The perception that exists, is because regional industries that were always considered second to Bollywood, are now matching it blow for blow. This is a good thing, but we should not draw the wrong conclusions from it.

The biggest culprit for this downturn are the Multiplexes. Why? Because their business model has made the business of cinema all about first day and second day and first weekend numbers. No one ever heard of these terms till about a decade and a half ago.

Once films had a breathing space of a week or so before they were declared successful or not. Each film has a different audience. Each film needs the time to be able to find its audience, and vice versa. The business model of multiplexes totally negated that.

Before the multiplex era, producers had to rent out single screens from the theatre owners. Which meant that regardless of the occupancy, all the shows throughout the week would be on. This meant that even if a slow starter found acceptance with a certain section of the audience, there was enough time for the word to spread and for the numbers to increase.

Even if producers entered into revenue sharing agreements with distributors/exhibitors, cancelling shows was unheard of. It only happened in the cases of absolute disasters like Amitabh Bachchan's Mrityudaata which only came along once in a couple of years. But multiplexes turned that module on its head by making show cancellations a regular affair.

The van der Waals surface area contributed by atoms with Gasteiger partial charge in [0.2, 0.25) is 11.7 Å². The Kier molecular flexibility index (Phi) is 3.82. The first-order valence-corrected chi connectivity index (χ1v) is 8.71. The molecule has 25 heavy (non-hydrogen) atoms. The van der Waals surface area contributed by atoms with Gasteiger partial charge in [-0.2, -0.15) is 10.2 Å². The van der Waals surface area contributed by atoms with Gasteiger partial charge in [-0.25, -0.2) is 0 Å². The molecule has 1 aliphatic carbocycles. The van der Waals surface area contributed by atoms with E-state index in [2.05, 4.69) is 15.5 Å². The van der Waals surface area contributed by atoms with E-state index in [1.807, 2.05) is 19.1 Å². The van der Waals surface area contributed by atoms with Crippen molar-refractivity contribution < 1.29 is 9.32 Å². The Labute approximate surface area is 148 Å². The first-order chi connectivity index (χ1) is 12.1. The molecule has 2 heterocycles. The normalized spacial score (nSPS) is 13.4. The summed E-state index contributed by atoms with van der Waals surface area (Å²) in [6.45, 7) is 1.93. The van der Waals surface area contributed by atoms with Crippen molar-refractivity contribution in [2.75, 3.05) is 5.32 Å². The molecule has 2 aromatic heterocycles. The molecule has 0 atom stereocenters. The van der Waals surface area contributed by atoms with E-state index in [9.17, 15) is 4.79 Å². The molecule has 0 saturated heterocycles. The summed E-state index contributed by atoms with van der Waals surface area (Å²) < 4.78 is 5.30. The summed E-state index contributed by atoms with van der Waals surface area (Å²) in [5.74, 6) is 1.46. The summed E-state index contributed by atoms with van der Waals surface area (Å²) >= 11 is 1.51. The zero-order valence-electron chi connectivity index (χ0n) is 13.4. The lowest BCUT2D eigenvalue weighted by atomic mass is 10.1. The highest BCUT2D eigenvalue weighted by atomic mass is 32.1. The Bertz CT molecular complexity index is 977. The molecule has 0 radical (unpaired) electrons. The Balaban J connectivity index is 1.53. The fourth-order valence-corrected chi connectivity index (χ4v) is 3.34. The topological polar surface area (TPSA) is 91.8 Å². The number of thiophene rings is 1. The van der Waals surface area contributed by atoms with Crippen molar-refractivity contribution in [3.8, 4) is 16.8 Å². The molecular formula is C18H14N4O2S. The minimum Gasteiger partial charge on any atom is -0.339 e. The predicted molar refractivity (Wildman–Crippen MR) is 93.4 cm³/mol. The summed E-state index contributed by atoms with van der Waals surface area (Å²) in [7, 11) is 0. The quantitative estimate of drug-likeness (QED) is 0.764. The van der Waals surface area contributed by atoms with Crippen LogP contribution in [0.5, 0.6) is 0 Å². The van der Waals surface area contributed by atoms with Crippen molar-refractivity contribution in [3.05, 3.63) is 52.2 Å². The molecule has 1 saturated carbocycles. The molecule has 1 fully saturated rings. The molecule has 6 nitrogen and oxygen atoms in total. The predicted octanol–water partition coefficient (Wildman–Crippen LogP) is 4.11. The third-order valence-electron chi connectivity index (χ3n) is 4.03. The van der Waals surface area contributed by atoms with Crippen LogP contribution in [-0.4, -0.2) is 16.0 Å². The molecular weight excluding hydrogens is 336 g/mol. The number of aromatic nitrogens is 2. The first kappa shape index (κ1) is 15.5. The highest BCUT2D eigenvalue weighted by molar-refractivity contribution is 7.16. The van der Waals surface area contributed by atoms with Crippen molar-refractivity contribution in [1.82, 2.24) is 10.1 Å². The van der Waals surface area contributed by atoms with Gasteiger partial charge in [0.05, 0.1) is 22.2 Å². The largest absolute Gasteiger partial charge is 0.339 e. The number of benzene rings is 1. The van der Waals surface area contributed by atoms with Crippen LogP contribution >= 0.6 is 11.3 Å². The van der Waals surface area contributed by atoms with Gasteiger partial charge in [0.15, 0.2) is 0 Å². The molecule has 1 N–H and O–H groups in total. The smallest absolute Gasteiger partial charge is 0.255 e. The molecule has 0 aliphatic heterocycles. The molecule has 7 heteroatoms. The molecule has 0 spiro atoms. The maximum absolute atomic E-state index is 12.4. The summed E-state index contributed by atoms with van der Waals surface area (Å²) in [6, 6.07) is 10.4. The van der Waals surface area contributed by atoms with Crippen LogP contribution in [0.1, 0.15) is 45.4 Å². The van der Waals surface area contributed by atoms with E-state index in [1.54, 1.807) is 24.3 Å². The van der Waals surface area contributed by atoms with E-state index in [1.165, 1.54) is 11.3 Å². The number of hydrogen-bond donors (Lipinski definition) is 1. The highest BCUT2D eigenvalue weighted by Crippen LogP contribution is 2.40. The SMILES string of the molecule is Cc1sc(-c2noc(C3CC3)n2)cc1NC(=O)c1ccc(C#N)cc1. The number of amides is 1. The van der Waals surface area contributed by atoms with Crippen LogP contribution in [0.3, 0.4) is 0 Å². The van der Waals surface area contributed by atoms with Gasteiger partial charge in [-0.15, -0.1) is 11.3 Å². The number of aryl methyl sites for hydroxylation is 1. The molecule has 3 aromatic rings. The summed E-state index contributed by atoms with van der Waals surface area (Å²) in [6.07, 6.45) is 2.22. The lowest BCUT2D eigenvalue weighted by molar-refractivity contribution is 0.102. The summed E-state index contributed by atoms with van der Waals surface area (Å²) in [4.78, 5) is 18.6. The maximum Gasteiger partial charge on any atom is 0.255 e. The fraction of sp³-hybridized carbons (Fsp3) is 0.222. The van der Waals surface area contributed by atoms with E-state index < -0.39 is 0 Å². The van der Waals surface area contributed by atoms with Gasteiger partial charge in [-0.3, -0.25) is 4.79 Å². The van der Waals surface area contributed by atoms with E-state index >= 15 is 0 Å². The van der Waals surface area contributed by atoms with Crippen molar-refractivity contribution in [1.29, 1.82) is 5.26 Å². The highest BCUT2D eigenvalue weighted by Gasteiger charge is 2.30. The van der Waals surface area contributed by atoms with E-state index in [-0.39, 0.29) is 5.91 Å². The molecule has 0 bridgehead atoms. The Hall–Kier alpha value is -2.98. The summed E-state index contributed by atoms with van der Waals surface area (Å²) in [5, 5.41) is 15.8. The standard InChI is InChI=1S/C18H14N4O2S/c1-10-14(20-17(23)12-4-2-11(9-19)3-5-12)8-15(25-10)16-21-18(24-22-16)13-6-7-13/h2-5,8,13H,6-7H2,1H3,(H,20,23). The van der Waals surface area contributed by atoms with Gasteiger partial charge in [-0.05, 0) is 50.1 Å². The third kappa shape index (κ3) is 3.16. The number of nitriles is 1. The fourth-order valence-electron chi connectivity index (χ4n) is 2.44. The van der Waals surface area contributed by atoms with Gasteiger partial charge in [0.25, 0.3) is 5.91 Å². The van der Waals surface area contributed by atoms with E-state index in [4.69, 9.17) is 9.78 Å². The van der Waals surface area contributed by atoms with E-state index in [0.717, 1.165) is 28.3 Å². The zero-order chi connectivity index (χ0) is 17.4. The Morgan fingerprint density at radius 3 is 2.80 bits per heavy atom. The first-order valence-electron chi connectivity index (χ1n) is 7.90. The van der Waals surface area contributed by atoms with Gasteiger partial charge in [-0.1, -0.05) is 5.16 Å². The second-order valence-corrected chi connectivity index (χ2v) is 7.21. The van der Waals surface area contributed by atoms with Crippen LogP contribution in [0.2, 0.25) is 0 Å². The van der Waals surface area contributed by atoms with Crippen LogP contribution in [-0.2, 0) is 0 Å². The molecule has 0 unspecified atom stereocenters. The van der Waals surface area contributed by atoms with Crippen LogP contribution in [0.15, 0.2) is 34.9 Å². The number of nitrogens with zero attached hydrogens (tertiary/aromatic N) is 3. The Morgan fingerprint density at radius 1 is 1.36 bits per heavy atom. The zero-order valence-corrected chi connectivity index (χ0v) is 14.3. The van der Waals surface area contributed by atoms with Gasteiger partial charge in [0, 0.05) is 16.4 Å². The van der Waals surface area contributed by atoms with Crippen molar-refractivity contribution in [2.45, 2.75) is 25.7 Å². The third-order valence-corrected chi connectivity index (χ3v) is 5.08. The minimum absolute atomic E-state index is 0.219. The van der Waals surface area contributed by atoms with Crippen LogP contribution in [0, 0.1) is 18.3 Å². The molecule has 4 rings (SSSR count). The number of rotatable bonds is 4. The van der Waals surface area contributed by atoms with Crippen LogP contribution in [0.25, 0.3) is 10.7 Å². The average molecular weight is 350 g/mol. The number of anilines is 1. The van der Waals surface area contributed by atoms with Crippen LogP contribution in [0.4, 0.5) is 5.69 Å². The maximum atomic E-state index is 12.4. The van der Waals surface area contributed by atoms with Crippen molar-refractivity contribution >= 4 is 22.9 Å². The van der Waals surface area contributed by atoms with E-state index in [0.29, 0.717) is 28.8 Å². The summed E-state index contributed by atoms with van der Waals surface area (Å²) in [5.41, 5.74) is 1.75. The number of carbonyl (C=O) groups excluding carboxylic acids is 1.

Most multiplex chains have unofficial policies of cancelling shows from the first day, unless occupancy crosses 20%-40%. The first day is a Friday. How many people are going to go and watch a film in theatres in the middle of a work day? Especially if you haven't yet gotten any information on how good the film is?

And if you don't allow a certain number of people to come in during the first day, how is word-of-mouth going to spread and numbers grow over the weekend? This works well for star studded monsters with huge publicity machineries which get enough people interested. that even if a small fraction come in on the first weekend the numbers add up. Thus, the Salman Khan phenomenon over the last decade where the film is declared a hit due to first and second day numbers before people have even had the time to declare if the film is worth a watch or not.

For content driven films which rely on word of mouth, this is a death trap. Multiplexes justify their business model by saying that their terms with the producer are purely revenue share, since they do not take any upfront rent from the filmmakers. But the fact is that producers do end up paying a significant amount to multiplexes in the guise of digitising and other fees.

So a producer is in a position where he has shelled out lakhs to get this film released in multiplexes, and then has no right to protest if his film is taken off, completely at the multiplexes discretion. How then are films that depend on word of mouth, and those that depend on a more white collar audience who increasingly only have time on Sunday evenings, expected to grow?

We often hear the phrase that 'occupancy did not pick up even on Sunday shows,' but how are Sunday shows supposed to show growth when not enough people have been allowed in on the previous days for the word of mouth to spread.